There’s an underestimation in triathlon about the economic power of women — what do they buy in terms of gear (all kinds); how participatory are they in the sport of triathlon in terms of new triathletes competing as beginners (usually self-identified in surveys); how many at the amateur-experienced level; how many at the age group elite level; how many overall at the pro level? How can each of these groups be harnessed to demonstrate the longevity of women’s participation in triathlon? What are the instances of equality already effected by the sport’s governing bodies? (For women in age groups, the rotating start wave times is a huge boon in the Ironman-branded races. Not all races conform to that strategy and instead put the women in later waves year after year, much to their detriment in races where weather is a major factor.) How can more Kona slots for women pros create more opportunity and more loyalty by those age group women?

    I can see that this argument is based on equality in slots at Kona — but will it serve a higher purpose that will trickle down to age group women of all levels?

    Good luck with it all! I’m looking forward to the next blog posts on the topic.

    • Sara

      Hi Katherine! Thank you for your comment here. I had a quick look at your website. I am wondering if I could speak with you regarding my 3rd post? Email if you have time!! Thanks!!

  2. Jordana Blackman

    Hi Sara,

    Having just covered the Santos Women’s Tour down in Adelaide as “part” of the TDU I am interested in reading through your findings. I did several polls and spoke to men, women, professionals, punters and non-cyclists to get their opinion on topics such as gender equality, prize money, media coverage and opportunity/support at the elite level.

    Happy to share my findings with you if it helps. One of the things I love about triathlon (I’m competing in my first full Ironman distance triathlon in 5 weeks) is that the distances are the same as the men. Every single foot that the men swim, ride and run, I get to as well.

    The more I talked about it with people, the more I thought about the issue of gender inequality on the many hours on the windtrainer the past few months.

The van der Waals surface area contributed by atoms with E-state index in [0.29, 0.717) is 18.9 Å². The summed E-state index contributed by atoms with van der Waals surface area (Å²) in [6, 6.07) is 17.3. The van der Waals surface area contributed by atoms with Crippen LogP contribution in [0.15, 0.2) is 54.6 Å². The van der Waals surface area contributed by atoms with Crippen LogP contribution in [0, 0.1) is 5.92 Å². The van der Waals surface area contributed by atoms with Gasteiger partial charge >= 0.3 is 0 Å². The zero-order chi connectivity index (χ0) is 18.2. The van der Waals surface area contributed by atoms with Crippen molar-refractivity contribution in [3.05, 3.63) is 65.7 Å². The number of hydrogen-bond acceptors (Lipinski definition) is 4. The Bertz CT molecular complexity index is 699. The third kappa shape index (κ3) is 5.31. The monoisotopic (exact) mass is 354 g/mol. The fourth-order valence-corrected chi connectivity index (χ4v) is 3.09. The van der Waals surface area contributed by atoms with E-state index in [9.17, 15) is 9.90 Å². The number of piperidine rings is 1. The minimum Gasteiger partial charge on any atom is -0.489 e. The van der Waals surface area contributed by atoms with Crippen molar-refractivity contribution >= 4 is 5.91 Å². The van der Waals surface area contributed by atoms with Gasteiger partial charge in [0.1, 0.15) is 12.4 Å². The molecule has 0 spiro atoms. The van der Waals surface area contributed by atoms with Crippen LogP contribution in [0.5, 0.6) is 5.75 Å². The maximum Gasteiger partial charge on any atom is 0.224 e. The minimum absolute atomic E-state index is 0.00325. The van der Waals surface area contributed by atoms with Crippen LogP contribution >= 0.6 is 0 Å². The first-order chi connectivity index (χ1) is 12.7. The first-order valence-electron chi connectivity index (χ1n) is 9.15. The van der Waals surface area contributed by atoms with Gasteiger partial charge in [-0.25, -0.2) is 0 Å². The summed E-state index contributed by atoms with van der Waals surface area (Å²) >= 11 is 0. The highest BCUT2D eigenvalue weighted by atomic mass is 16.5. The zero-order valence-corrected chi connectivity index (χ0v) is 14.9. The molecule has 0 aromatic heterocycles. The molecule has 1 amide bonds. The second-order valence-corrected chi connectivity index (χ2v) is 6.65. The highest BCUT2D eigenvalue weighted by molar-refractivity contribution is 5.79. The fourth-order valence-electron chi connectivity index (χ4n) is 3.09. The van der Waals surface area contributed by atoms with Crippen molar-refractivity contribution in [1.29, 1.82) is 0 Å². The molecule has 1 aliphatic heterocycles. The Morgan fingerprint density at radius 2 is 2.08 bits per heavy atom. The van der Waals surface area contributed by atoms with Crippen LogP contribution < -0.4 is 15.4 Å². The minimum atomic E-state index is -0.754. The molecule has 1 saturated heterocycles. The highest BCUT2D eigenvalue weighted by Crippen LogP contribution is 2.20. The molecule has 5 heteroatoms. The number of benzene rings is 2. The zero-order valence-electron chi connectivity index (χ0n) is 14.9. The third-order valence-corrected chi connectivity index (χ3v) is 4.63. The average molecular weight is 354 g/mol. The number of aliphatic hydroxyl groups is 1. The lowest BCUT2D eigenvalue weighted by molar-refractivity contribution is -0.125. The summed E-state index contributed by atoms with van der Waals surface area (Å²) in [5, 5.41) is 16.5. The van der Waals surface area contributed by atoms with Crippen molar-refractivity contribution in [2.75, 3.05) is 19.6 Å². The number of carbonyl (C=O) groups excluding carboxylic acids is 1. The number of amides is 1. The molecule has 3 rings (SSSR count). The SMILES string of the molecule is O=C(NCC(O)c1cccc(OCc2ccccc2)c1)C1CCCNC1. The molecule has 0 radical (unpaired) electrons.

It’s easy to get worked up about it. I’d think to myself, “My sweat is worth just as much as a man’s. My commitment just as steadfast. My sacrifices just as numerous.”

    The resounding opinion I got from the women racing in Adelaide is that just because something has improved, doesn’t mean it’s acceptable…

    Looking forward to seeing the rest of your blog!

  3. Chris King

    Wouldn’t a good approach be to look at an event where parity is the norm?

    The Boston Marathon has equal prize money awarded equally deep between male and female participants. Entries are not allocated by gender, but based on qualifying times, with the advantage tilted toward women. They get 45% female participation, whereas Kona gets 28% female participation based on roughly 20% female participation globally. The largest ratio of female participation appears to be 30% at IM Boulder. Perhaps an open registration as at Boston? That would reflect the true demand for the event and the sport overall.

    If the true goal is to grow the sport, then wouldn’t efforts to increase participation at the grassroots level be more effective? If the goal is equality based on merit, then perhaps completely ignoring gender and simply allocating slots on uncorrected time is a more fair method? If we are going to assume that the top men will always be faster than the top women, then maybe a corrected time for women based on a percentage of the overall winner’s time is fair?

    Simply saying that half of the world is male and half is female, therefore, in one event, allocate an equal number of slots (and this will grow the sport), seems like a bit of an over-simplified tactic, doesn’t it? If I’m missing some key statistics or figures, I’d love to learn more.

  4. Sara

    Hi Chris, Thanks for your comments. One thing to keep in mind when looking for comparisons is that with the issue of slots for the pro women, we are talking about elite sport. So in Boston, the amateur athletes qualify by time. I had a look on their website and I can’t find anything that tells me how the elite athletes qualify. I would need to dig deeper! Also, unlike Boston, the WTC is calling Kona the “World Championships” so an equitable system for qualification is necessary. Regardless, I feel certain that the qualification for the elite women in Boston has nothing to do with participation numbers either by women in general or by elite female runners.

    When we are talking about elite sport we need to take many things into consideration, such as athlete development, the ability to make a living and forming a platform for the athletes to become role models. Also, there are many who believe that the pro women’s race at World Championship level has as much depth as the men’s at the very top.

    I absolutely agree that efforts should be taken to increase female participation at the grassroots level and the Women for Tri board that the WTC has recently created should be able to come up with some great ideas there. The current problems with how the pro women are being treated by the WTC is simply one cog in the machine.

    I’ll stop before I end up writing the next blog here!! Thanks for the discussion!